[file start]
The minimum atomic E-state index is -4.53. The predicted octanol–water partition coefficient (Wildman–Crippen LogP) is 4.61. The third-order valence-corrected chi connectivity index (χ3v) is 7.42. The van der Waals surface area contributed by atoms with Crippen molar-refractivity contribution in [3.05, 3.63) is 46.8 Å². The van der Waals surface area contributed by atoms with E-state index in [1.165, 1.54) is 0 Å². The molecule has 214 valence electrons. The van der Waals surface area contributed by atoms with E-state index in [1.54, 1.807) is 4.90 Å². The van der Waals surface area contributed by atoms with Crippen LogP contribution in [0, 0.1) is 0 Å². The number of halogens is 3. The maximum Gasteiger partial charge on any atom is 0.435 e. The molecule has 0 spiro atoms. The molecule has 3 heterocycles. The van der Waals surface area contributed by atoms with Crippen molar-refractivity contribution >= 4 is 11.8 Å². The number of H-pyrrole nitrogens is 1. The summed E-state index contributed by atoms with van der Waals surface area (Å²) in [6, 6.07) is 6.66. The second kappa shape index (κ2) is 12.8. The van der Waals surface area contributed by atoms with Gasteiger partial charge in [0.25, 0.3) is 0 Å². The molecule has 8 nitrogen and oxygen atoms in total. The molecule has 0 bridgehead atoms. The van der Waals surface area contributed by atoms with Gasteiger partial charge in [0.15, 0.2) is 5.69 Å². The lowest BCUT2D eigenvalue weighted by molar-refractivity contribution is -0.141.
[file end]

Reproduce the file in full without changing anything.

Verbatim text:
The minimum atomic E-state index is -4.53. The predicted octanol–water partition coefficient (Wildman–Crippen LogP) is 4.61. The third-order valence-corrected chi connectivity index (χ3v) is 7.42. The van der Waals surface area contributed by atoms with Crippen molar-refractivity contribution in [3.05, 3.63) is 46.8 Å². The van der Waals surface area contributed by atoms with E-state index in [1.165, 1.54) is 0 Å². The molecule has 214 valence electrons. The van der Waals surface area contributed by atoms with E-state index in [1.54, 1.807) is 4.90 Å². The van der Waals surface area contributed by atoms with Crippen LogP contribution in [0, 0.1) is 0 Å². The number of halogens is 3. The maximum Gasteiger partial charge on any atom is 0.435 e. The molecule has 0 spiro atoms. The molecule has 3 heterocycles. The van der Waals surface area contributed by atoms with Crippen molar-refractivity contribution >= 4 is 11.8 Å². The number of H-pyrrole nitrogens is 1. The summed E-state index contributed by atoms with van der Waals surface area (Å²) in [6, 6.07) is 6.66. The second kappa shape index (κ2) is 12.8. The van der Waals surface area contributed by atoms with Gasteiger partial charge in [0.25, 0.3) is 0 Å². The molecule has 8 nitrogen and oxygen atoms in total. The molecule has 0 bridgehead atoms. The van der Waals surface area contributed by atoms with Gasteiger partial charge in [0.15, 0.2) is 5.69 Å². The lowest BCUT2D eigenvalue weighted by molar-refractivity contribution is -0.141.